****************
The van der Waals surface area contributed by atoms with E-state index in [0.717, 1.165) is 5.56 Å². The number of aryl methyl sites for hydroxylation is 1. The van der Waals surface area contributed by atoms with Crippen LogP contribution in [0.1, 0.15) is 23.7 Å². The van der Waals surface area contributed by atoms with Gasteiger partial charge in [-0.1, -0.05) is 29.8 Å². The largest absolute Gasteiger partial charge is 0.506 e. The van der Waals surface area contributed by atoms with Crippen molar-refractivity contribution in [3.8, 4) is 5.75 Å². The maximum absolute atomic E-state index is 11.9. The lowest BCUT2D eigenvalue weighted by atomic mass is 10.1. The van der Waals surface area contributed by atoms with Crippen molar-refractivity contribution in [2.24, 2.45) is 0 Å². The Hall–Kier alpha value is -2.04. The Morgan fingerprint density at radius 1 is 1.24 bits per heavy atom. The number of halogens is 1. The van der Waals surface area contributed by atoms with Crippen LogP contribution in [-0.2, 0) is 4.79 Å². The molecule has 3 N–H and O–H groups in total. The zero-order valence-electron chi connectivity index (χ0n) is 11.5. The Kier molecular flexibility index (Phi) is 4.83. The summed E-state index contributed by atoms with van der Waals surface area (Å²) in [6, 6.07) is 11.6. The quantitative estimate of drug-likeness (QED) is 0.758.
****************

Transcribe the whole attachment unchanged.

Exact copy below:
The van der Waals surface area contributed by atoms with E-state index in [0.717, 1.165) is 5.56 Å². The number of aryl methyl sites for hydroxylation is 1. The van der Waals surface area contributed by atoms with Crippen LogP contribution in [0.1, 0.15) is 23.7 Å². The van der Waals surface area contributed by atoms with Gasteiger partial charge in [-0.1, -0.05) is 29.8 Å². The largest absolute Gasteiger partial charge is 0.506 e. The van der Waals surface area contributed by atoms with Crippen molar-refractivity contribution in [3.8, 4) is 5.75 Å². The maximum absolute atomic E-state index is 11.9. The lowest BCUT2D eigenvalue weighted by atomic mass is 10.1. The van der Waals surface area contributed by atoms with Crippen molar-refractivity contribution in [2.24, 2.45) is 0 Å². The Hall–Kier alpha value is -2.04. The Morgan fingerprint density at radius 1 is 1.24 bits per heavy atom. The number of halogens is 1. The van der Waals surface area contributed by atoms with Crippen LogP contribution in [-0.2, 0) is 4.79 Å². The molecule has 3 N–H and O–H groups in total. The zero-order valence-electron chi connectivity index (χ0n) is 11.5. The Kier molecular flexibility index (Phi) is 4.83. The summed E-state index contributed by atoms with van der Waals surface area (Å²) in [6, 6.07) is 11.6. The quantitative estimate of drug-likeness (QED) is 0.758.